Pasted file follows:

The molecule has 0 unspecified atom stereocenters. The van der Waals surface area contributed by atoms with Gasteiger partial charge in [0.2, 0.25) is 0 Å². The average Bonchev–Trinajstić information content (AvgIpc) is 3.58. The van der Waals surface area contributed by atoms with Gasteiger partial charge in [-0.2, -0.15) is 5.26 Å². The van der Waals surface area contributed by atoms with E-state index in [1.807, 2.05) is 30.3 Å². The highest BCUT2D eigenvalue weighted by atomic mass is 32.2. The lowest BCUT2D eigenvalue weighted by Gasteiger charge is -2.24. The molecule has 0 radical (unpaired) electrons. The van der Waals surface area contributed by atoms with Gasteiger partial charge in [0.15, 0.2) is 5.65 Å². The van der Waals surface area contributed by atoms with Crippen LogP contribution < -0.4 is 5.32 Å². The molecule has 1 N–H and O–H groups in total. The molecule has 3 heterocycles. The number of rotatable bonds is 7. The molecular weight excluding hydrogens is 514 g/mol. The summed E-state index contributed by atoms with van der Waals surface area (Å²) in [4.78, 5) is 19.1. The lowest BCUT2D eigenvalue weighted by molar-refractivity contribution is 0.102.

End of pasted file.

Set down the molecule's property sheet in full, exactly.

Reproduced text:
The molecule has 0 unspecified atom stereocenters. The van der Waals surface area contributed by atoms with Gasteiger partial charge in [0.2, 0.25) is 0 Å². The average Bonchev–Trinajstić information content (AvgIpc) is 3.58. The van der Waals surface area contributed by atoms with Gasteiger partial charge in [-0.2, -0.15) is 5.26 Å². The van der Waals surface area contributed by atoms with E-state index in [1.807, 2.05) is 30.3 Å². The highest BCUT2D eigenvalue weighted by atomic mass is 32.2. The lowest BCUT2D eigenvalue weighted by Gasteiger charge is -2.24. The molecule has 0 radical (unpaired) electrons. The van der Waals surface area contributed by atoms with Gasteiger partial charge in [0.15, 0.2) is 5.65 Å². The van der Waals surface area contributed by atoms with Crippen LogP contribution < -0.4 is 5.32 Å². The molecule has 1 N–H and O–H groups in total. The molecule has 3 heterocycles. The number of rotatable bonds is 7. The molecular weight excluding hydrogens is 514 g/mol. The summed E-state index contributed by atoms with van der Waals surface area (Å²) in [4.78, 5) is 19.1. The lowest BCUT2D eigenvalue weighted by molar-refractivity contribution is 0.102.